Constance Berry Newman : biography
Constance Ernestine Berry Newman (born on July 8, 1935 in Chicago, Illinois) was the United States Assistant Secretary of State for African Affairs from June 2004 to April 2005.
1980s and 1990s
Newman won the Amherst College award in 1980. She worked as President of the Institute of American Business from 1982 to 1984, and as a Private Consultant from 1984 to 1987 on issues related to Africa, working on a World Bank project in which she lived and worked in the Southern African country of Lesotho. Newman received the "Secretary of Defense Medal for Outstanding Public Service" in 1985. She worked as the Cooperative Housing Foundation consultant on a World Bank project in Lesotho to merge existing housing corporations into one that was structured to receive World Bank funding from 1987 to 1988. She then served as the Director of the United States Office of Personnel Management from 1989 to 1992. Newman received the "Central State University" award in 1991. She began a serious undertaking of re-inventing of the OPM, involving unions, the personnel community, managers' associations in strategic planning for federal human resources management. Also, she focused on civil servants' role in delivering critical public services.http://govinfo.library.unt.edu/npr/library/reports/Exec_Sum_OPM.html As Under Secretary of the Smithsonian Institution from 1992 to 2000, she received the Joseph Henry Medal in 2000, the Smithsonian's highest award for recognition of her distinguished service, achievements and contributions to the prestige and growth of the Smithsonian Institution.http://www.si.edu/opa/annualrpts/00report/smithsonian_year_html.htm At around the same time, from 1994 to 2000 as a Board Member and Vice Chair of the District of Columbia Financial Responsibility and Management Assistance Authority, and from 1998 to 2001 as a Board Member of the International Republican Institute. She won the "Washingtonian of the Year" award in 1998.
Constance Berry Newman is the daughter of a social worker and nurse. Her father was a physician.http://www.thehistorymakers.com/biography/biography.asp?bioindex=964&category=civicMakers She received her high school diploma from Tuskegee Institute High School, located on the campus of the Tuskegee University, where she was an honor roll student and active in the Government Club, in 1951. She got her B.S. Political Science, Bates College, Maine in 1956 and her J.D. in law from University of Minnesota Law School in 1959.
1960s and 1970s
Newman worked as a clerk typist, personnel assistant, and personnel manager with the United States Department of the Interior from 1962 to 1967. She worked with migrant farmers in the Office of Economic Development from 1967 to 1969. From 1969 to 1971 she served as Special Assistant to Elliot Richardson, who headed what is now known as the Department of Health and Human Services. In 1971, United States President Richard Nixon appointed Newman to serve as director of VISTA (Volunteers in Service to America), the domestic Peace Corps. She served as the Commissioner and Vice Chairman of the Consumer Product Safety Commission from 1973 to 1976. She received her Doctor of Laws, Bates College in 1972. Newman oversaw the consumer unit focused on Indian and elderly affairs as the Assistant Director of the U.S. Department of Housing and Urban Development from 1976 to 1977. She co-founded Newman and Hermanson Company, a consulting firm specializing in the government regulatory procedures from 1977.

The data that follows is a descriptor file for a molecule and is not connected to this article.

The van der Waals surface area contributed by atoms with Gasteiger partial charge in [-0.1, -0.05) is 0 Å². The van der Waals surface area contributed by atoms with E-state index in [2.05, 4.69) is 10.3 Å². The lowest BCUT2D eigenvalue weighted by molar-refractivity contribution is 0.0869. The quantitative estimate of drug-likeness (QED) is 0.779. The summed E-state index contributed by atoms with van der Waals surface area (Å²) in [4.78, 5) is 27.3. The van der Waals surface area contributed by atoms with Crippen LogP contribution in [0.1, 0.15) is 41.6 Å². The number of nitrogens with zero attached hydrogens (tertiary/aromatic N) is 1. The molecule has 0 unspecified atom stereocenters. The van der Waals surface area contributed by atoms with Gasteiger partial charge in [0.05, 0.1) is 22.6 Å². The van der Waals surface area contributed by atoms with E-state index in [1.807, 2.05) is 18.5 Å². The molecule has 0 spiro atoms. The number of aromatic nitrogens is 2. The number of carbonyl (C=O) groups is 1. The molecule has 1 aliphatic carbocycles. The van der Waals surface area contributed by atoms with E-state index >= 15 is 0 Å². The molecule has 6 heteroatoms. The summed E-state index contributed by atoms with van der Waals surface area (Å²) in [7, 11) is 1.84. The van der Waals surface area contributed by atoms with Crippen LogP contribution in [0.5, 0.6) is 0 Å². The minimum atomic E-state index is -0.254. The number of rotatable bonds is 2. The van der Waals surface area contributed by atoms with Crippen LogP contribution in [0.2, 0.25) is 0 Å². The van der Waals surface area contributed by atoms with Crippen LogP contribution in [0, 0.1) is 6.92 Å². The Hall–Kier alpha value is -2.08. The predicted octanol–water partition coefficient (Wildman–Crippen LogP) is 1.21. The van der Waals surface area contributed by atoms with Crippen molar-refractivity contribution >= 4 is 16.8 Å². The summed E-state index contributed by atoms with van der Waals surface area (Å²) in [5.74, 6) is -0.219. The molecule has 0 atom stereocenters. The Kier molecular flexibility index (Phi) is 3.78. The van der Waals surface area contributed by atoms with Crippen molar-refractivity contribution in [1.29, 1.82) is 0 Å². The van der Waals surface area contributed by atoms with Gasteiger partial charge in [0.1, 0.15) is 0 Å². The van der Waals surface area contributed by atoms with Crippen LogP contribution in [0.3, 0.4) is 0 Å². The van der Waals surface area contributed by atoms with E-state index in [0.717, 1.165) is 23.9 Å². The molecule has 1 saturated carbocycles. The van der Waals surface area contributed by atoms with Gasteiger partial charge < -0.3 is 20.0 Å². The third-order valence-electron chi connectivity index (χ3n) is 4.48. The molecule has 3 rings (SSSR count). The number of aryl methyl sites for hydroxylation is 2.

Newman served as the Assistant Administrator for Africa of the U.S. Agency for International Development (USAID) from November 2001 to June 2004. USAID is the government agency that administers economic and humanitarian assistance worldwide. On June 24, 2004 President George W. Bush appointed her U.S. Assistant Secretary of State for African Affairs.http://www.state.gov/r/pa/ho/po/12045.htm She had a central role in several aspects of U.S. Africa policy. She helped determine that "genocide has been committed" in Sudan's Darfur region for Colin Powell's speech in September 2004. http://www.washingtonpost.com/wp-dyn/articles/A8364-2004Sep9.htmlhttp://www.usaid.gov/press/spe_test/testimony/2001/ty011107_1.html She resigned in April 2005 and Jendayi Frazer replaced her.http://allafrica.com/stories/200504210079.html She is a member of the board of directors of the International Republican Institute.
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